5 Critical Details When Inspecting A Property's Title | Propertylogy

5 Critical Details When Inspecting A Property’s Title

By on October 22, 2017

When acquiring real estate for investment purposes, you will need to familiarize yourself with looking at property titles.

This importance magnifies when you consider that a lot of the houses you are eyeing might be in special markets like foreclosure and bankruptcies as the information on the titles might not be straight forward as you are used to.

Surely you don’t want to buy a house from someone who have no legal right to sell it?

This is why you should pay special attention to a few items when inspecting the title work and deed for questionable discrepancies.

1) Mortgagor

You might not expect the names of the mortgagors and the names of the title owners to be different.

But it is not out of the ordinary for that to happen.

When the name of the mortgagor and the title owner does not tally, it should serve as an alert to thread carefully and do more research before investing.

2) Previous mortgagors

This is to learn more about the ownership history and to find gaps that make no sense.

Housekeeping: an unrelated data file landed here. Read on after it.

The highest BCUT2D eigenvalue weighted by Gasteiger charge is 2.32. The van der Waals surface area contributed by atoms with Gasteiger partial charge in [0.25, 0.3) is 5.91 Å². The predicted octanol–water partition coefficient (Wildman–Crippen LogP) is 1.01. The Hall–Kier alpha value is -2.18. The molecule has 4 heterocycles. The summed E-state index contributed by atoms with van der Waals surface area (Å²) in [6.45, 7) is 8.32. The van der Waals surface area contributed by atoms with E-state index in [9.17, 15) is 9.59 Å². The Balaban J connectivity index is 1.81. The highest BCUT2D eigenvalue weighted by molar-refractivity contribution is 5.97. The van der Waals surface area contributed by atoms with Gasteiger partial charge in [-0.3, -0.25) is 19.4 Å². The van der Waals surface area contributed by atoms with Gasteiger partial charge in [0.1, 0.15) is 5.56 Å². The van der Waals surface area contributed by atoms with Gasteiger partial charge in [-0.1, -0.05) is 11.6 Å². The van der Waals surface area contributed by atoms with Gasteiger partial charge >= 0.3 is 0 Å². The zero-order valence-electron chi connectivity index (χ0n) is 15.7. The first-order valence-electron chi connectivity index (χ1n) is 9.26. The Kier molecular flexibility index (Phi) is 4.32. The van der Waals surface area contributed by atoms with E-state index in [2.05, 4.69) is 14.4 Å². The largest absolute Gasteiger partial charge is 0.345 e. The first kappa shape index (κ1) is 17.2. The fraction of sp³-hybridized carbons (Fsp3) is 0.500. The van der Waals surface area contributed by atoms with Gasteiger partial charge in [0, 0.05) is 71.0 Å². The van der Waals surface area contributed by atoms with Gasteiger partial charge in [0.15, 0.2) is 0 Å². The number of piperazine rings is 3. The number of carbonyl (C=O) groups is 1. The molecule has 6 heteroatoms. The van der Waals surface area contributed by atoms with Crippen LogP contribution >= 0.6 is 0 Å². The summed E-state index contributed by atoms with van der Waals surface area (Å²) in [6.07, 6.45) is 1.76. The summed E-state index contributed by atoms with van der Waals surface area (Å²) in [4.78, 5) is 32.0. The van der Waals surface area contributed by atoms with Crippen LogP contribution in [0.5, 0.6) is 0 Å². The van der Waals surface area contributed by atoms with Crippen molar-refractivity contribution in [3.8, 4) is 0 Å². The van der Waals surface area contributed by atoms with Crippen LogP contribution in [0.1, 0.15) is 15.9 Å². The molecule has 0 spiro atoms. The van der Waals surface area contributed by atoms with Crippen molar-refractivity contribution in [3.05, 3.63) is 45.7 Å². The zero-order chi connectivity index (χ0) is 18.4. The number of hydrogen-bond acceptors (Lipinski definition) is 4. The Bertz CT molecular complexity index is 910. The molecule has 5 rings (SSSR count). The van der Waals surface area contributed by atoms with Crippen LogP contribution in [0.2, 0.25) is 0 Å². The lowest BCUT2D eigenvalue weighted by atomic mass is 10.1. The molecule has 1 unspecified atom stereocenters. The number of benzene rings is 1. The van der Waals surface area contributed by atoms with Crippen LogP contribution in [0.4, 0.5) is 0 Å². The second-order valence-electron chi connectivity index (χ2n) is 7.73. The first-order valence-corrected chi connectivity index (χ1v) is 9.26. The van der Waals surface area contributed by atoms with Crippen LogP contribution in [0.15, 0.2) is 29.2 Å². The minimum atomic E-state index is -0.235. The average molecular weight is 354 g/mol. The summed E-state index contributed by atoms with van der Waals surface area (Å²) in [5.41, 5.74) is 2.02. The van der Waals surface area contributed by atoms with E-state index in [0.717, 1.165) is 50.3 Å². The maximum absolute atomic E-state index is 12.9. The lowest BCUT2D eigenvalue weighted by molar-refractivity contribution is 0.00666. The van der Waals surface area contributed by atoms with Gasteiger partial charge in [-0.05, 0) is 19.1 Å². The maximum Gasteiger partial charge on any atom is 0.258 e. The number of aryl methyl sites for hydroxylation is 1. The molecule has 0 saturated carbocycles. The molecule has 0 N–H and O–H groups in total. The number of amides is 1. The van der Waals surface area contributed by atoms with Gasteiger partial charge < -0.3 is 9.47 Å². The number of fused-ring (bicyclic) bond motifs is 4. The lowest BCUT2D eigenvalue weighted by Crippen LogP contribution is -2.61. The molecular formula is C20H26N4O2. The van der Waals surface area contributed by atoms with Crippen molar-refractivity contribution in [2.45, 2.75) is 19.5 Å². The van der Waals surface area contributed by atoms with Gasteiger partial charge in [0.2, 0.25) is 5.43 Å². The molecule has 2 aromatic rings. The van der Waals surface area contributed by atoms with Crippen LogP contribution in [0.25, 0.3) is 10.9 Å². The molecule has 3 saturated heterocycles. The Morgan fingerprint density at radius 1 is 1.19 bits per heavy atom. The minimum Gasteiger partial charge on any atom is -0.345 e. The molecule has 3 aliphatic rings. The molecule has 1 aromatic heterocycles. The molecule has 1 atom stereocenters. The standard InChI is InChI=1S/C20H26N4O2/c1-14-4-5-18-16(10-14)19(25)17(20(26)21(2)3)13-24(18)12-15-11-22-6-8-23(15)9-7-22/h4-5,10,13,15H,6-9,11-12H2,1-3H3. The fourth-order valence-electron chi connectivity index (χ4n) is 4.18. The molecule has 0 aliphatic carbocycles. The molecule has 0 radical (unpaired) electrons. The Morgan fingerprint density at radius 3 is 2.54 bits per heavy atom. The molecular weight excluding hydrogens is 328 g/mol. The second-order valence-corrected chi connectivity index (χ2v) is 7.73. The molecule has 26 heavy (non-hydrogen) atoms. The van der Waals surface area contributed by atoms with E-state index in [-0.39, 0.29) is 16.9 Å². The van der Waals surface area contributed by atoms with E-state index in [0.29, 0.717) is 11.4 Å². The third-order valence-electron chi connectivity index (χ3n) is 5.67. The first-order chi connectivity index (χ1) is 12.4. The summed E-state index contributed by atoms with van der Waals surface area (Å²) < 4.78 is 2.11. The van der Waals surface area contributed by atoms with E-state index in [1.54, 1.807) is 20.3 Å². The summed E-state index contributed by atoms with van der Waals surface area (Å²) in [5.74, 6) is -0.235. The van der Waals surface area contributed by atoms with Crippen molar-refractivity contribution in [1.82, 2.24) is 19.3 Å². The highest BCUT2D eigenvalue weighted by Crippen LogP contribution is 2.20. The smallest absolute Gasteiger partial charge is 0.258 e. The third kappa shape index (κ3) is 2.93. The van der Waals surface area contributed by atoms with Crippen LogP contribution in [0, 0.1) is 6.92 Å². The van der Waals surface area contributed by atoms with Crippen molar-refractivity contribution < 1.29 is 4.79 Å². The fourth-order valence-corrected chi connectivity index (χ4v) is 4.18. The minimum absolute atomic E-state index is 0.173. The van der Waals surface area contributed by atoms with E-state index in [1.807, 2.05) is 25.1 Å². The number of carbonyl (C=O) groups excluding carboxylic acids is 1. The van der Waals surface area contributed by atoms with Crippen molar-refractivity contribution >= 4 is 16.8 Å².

For example, if there were 4 previous owners in which Sally sold to Jenny and then Anna sold to Ashley, an ownership gap would exist between Jenny and Anna.

The question is who in the world sold the property to Anna that enabled her to sell to Ashley?

In such cases, there is almost always a legitimate explanation to the odd circumstances. But you need to know the details in case something truly fishy is going on which have not been discovered by you.

You title company should be able to dig up more information about these issues.

3) Deed warranty names

The name of the homeowners should match with the names on the deed.

Another red flag just like point #1.

Take note of it and make it a point to do more in-depth research. The title definitely deserves more scrutiny.

4) Property price

For most people, this piece of information raises the most curiosity.

You might be able to find some leverage over negotiations when you know how much the house was originally bought for.

If the information was pretty recent, it can also give you a good indication of the value the property is worth in the current market.

5) First mortgage mortgagee

This refers to the lender in possession of the first lien on the real estate.

Note that depending on the age of the house and the number of ownership transfer that took place in the past, that mortgagees can change from time to time.

You are specifically interested on who or what organization currently holds the senior lien.

Knowing this detail allows you trace the lender in which you need to speak to in order to make a deal.

If you are a beginner in real estate investments, it is recommended that you consult with proper title companies.

Only go out on your own when you are familiar with what you are dealing with and able to understand what the details on titles mean and their implications.

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